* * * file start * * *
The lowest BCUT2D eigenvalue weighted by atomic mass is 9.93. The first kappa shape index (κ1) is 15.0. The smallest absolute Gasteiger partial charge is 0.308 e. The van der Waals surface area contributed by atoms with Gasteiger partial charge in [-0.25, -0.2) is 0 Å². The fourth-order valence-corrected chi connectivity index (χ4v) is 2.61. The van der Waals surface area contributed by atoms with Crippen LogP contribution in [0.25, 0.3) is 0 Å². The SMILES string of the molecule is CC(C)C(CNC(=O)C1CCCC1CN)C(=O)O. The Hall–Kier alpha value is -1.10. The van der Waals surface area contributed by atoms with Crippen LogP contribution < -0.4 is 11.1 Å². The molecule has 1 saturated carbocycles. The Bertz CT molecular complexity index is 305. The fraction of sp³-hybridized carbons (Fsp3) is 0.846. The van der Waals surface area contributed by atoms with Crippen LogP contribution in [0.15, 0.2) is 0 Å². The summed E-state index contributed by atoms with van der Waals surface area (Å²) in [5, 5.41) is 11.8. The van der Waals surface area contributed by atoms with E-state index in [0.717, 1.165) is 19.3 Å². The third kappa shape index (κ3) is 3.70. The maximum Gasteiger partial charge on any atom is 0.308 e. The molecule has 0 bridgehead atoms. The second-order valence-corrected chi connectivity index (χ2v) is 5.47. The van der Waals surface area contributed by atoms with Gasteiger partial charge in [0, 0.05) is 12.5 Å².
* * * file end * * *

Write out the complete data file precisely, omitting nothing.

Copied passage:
The lowest BCUT2D eigenvalue weighted by atomic mass is 9.93. The first kappa shape index (κ1) is 15.0. The smallest absolute Gasteiger partial charge is 0.308 e. The van der Waals surface area contributed by atoms with Gasteiger partial charge in [-0.25, -0.2) is 0 Å². The fourth-order valence-corrected chi connectivity index (χ4v) is 2.61. The van der Waals surface area contributed by atoms with Crippen LogP contribution in [0.25, 0.3) is 0 Å². The SMILES string of the molecule is CC(C)C(CNC(=O)C1CCCC1CN)C(=O)O. The Hall–Kier alpha value is -1.10. The van der Waals surface area contributed by atoms with Crippen LogP contribution < -0.4 is 11.1 Å². The molecule has 1 saturated carbocycles. The Bertz CT molecular complexity index is 305. The fraction of sp³-hybridized carbons (Fsp3) is 0.846. The van der Waals surface area contributed by atoms with Crippen LogP contribution in [0.15, 0.2) is 0 Å². The summed E-state index contributed by atoms with van der Waals surface area (Å²) in [5, 5.41) is 11.8. The van der Waals surface area contributed by atoms with E-state index in [0.717, 1.165) is 19.3 Å². The third kappa shape index (κ3) is 3.70. The maximum Gasteiger partial charge on any atom is 0.308 e. The molecule has 0 bridgehead atoms. The second-order valence-corrected chi connectivity index (χ2v) is 5.47. The van der Waals surface area contributed by atoms with Gasteiger partial charge in [0, 0.05) is 12.5 Å².